By Mithika Mwenda
More than five years ago, in the dark negotiating halls of the Copenhagen climate talks, an agreement was struck that included a pledge of 100 billion dollars to help developing countries, like my beloved Kenya, cope with the havoc caused by climate change and facilitate a shift to low-carbon development pathways.
Back then, we didn’t call it a success. But it was something. A concrete manifestation of the understanding that rich countries caused climate change, and developing countries are on the front lines in the fight against it.
As momentum is growing ahead of the Paris climate talks in December, I’m hopeful that the time is right and world leaders can come together and build on that commitment and understanding. Because this is a crucial year when it comes to tackling climate change. The world has a unique opportunity to collectively turn one of the biggest challenges facing humankind into one of the greatest opportunities to build healthy planet. It’s an opportunity that we must capitalize on to ensure a better world for future generations.
But the question nagging me is: how can we reach a new agreement when old commitments haven’t been fulfilled? As of today, Development Agency Oxfam estimates that less than $20 billion per year of the $100 billion pledged for the Green Climate Fund have been flowing to developing countries.
As President Obama pays us a visit to demonstrate his commitment to his brothers and sisters in Africa, I’m sure that he also brings a renewed commitment to help the continent adapt to climate change.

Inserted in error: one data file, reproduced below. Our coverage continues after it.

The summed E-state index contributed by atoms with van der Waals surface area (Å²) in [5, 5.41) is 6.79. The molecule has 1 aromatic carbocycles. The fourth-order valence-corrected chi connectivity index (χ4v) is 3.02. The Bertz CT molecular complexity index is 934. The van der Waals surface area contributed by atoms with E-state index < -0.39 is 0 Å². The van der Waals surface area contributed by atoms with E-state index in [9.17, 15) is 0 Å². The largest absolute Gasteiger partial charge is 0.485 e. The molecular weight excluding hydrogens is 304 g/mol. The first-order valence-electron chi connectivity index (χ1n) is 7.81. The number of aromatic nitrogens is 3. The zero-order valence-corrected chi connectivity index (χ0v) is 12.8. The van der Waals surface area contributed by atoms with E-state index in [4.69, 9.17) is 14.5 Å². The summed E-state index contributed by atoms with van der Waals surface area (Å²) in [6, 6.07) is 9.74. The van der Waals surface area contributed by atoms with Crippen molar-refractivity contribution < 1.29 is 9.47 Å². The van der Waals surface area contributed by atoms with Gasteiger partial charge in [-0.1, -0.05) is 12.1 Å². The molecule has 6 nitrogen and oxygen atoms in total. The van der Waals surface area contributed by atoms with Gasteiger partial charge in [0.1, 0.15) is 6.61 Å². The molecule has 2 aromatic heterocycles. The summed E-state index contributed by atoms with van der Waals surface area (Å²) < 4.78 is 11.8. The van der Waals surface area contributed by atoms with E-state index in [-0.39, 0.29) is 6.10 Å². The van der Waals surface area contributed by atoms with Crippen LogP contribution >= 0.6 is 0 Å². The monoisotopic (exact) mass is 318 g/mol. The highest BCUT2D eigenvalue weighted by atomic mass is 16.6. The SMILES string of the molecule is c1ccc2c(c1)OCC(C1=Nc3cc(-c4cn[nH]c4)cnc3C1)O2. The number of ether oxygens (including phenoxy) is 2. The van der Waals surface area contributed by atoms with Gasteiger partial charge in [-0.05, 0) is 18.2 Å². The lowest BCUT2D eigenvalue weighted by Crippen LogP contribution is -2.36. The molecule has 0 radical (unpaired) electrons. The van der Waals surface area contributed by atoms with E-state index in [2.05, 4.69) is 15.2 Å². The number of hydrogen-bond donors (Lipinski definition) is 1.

The UN Environment Programme (UNEP) estimates that by the year 2100, a 4.1°C increase in global temperature will cost the African continent 10 percent of its net GDP. UNEP also estimates that the costs of adaptation in the Least Developed Countries alone will rise to $50 billion per year by 2030, with a total of around $150 billion per year in all developing countries.
Countries in sub-Saharan Africa are not simply sitting by. Instead, they are collectively spending around $5 billion annually from their own budgets to adapt to climate change – far more than they receive from international sources in climate finance. Sadly, this is money that could be instead going towards building schools, roads and hospitals. Increasing financial flows to developing countries is essential to accelerate their transition to low-carbon energy systems and to protect vulnerable communities. And it is essential to bring about success in Paris.
Time and time again, President Obama has emphasized that no challenge poses a greater threat to future generations than climate change. Now, more than ever, it’s crucial that the United States stands up as a leader to ensure more governments deliver strong commitments on how to close the funding gap.
The climate crisis will never be tackled unless vulnerable developing countries receive the financial support they need to build resilience and cope with natural disasters and weather patterns. Taking actions now is not only important because of the dangers of disruptive climate change, but because a new climate economy will create better business opportunities, and improve our health, prosperity, and security.
Failure is not an option for Kenya, or Africa, and indeed for humanity.
The dramatic scenes of Vanuatu, where a Cyclone Pam left widespread destruction, will happen time and time again around the world, with increasing frequency. Even our own Mombasa will not be spared in the whole equation. It also is at risk of sinking.
I urge President Obama to stand in solidarity with the African continent, which has by far borne the greatest brunt of the global climate change crisis, despite us contributing the least.
Developed countries must demonstrate that they will abide by their previous commitments before entering into new ones. The survival of African countries – and our planet, depends on it.
It’s not about charity. It’s about justice. And survival.
Mithika Mwenda is the Secretary General, Pan African Climate and Justice Alliance (PACJA)